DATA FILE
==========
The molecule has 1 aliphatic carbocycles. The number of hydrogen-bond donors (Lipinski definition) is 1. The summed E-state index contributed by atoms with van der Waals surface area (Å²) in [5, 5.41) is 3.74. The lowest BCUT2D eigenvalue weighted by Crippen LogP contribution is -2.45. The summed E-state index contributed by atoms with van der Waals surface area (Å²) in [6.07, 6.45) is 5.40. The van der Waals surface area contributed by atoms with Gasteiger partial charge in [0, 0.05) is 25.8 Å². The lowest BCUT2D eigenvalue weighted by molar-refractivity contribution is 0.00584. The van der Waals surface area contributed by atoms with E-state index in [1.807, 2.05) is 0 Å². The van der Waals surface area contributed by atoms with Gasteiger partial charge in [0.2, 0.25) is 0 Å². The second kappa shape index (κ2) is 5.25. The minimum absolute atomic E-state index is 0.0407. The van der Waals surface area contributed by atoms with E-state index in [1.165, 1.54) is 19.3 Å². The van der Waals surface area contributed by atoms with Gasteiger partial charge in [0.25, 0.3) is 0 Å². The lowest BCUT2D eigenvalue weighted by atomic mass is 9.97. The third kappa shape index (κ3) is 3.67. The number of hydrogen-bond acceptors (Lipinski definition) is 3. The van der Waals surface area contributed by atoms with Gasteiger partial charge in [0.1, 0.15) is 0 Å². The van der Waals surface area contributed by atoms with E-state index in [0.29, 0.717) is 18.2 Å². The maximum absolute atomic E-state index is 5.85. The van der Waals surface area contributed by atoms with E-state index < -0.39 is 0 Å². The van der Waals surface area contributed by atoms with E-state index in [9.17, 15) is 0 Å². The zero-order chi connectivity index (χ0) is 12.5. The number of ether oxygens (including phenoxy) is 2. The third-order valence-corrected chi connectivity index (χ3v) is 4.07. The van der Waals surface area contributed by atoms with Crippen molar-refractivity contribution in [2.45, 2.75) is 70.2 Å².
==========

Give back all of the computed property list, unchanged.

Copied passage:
The molecule has 1 aliphatic carbocycles. The number of hydrogen-bond donors (Lipinski definition) is 1. The summed E-state index contributed by atoms with van der Waals surface area (Å²) in [5, 5.41) is 3.74. The lowest BCUT2D eigenvalue weighted by Crippen LogP contribution is -2.45. The summed E-state index contributed by atoms with van der Waals surface area (Å²) in [6.07, 6.45) is 5.40. The van der Waals surface area contributed by atoms with Gasteiger partial charge in [0, 0.05) is 25.8 Å². The lowest BCUT2D eigenvalue weighted by molar-refractivity contribution is 0.00584. The van der Waals surface area contributed by atoms with E-state index in [1.807, 2.05) is 0 Å². The van der Waals surface area contributed by atoms with Gasteiger partial charge in [0.2, 0.25) is 0 Å². The second kappa shape index (κ2) is 5.25. The minimum absolute atomic E-state index is 0.0407. The van der Waals surface area contributed by atoms with E-state index in [1.165, 1.54) is 19.3 Å². The van der Waals surface area contributed by atoms with Gasteiger partial charge in [0.25, 0.3) is 0 Å². The lowest BCUT2D eigenvalue weighted by atomic mass is 9.97. The third kappa shape index (κ3) is 3.67. The number of hydrogen-bond acceptors (Lipinski definition) is 3. The van der Waals surface area contributed by atoms with Gasteiger partial charge in [0.1, 0.15) is 0 Å². The van der Waals surface area contributed by atoms with E-state index in [0.29, 0.717) is 18.2 Å². The maximum absolute atomic E-state index is 5.85. The van der Waals surface area contributed by atoms with E-state index < -0.39 is 0 Å². The van der Waals surface area contributed by atoms with E-state index in [9.17, 15) is 0 Å². The zero-order chi connectivity index (χ0) is 12.5. The number of ether oxygens (including phenoxy) is 2. The third-order valence-corrected chi connectivity index (χ3v) is 4.07. The van der Waals surface area contributed by atoms with Crippen molar-refractivity contribution in [2.45, 2.75) is 70.2 Å².